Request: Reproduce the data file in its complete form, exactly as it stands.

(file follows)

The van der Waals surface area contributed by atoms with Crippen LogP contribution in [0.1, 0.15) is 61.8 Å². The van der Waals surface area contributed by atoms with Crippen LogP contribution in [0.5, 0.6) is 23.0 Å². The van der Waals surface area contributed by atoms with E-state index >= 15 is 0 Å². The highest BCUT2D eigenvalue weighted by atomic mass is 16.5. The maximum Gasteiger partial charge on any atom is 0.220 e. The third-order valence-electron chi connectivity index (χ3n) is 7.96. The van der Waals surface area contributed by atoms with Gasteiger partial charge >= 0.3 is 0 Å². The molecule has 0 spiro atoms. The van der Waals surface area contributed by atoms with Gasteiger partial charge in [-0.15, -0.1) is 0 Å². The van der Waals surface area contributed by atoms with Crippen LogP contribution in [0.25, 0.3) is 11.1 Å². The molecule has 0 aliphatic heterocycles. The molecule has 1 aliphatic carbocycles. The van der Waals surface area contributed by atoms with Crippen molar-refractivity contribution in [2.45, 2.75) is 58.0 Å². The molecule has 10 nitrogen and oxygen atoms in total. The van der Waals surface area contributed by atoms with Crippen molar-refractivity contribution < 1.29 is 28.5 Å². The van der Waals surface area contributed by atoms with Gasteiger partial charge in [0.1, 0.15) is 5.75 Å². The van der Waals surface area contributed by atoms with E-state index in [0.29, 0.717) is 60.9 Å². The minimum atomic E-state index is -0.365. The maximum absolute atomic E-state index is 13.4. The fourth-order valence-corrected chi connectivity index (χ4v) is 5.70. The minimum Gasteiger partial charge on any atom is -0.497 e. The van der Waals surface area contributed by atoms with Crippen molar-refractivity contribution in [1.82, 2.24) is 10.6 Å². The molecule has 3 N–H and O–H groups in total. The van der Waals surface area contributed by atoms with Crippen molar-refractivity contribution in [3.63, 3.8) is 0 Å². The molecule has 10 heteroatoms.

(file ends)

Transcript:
The van der Waals surface area contributed by atoms with Crippen LogP contribution in [0.1, 0.15) is 61.8 Å². The van der Waals surface area contributed by atoms with Crippen LogP contribution in [0.5, 0.6) is 23.0 Å². The van der Waals surface area contributed by atoms with E-state index >= 15 is 0 Å². The highest BCUT2D eigenvalue weighted by atomic mass is 16.5. The maximum Gasteiger partial charge on any atom is 0.220 e. The third-order valence-electron chi connectivity index (χ3n) is 7.96. The van der Waals surface area contributed by atoms with Gasteiger partial charge >= 0.3 is 0 Å². The molecule has 0 spiro atoms. The van der Waals surface area contributed by atoms with Gasteiger partial charge in [-0.15, -0.1) is 0 Å². The van der Waals surface area contributed by atoms with Crippen LogP contribution in [0.25, 0.3) is 11.1 Å². The molecule has 0 aliphatic heterocycles. The molecule has 1 aliphatic carbocycles. The van der Waals surface area contributed by atoms with Crippen molar-refractivity contribution in [2.45, 2.75) is 58.0 Å². The molecule has 10 nitrogen and oxygen atoms in total. The van der Waals surface area contributed by atoms with Crippen molar-refractivity contribution < 1.29 is 28.5 Å². The van der Waals surface area contributed by atoms with Gasteiger partial charge in [0.1, 0.15) is 5.75 Å². The van der Waals surface area contributed by atoms with E-state index in [0.29, 0.717) is 60.9 Å². The minimum atomic E-state index is -0.365. The maximum absolute atomic E-state index is 13.4. The fourth-order valence-corrected chi connectivity index (χ4v) is 5.70. The minimum Gasteiger partial charge on any atom is -0.497 e. The van der Waals surface area contributed by atoms with Crippen molar-refractivity contribution in [1.82, 2.24) is 10.6 Å². The molecule has 3 N–H and O–H groups in total. The van der Waals surface area contributed by atoms with Crippen molar-refractivity contribution in [3.63, 3.8) is 0 Å². The molecule has 10 heteroatoms.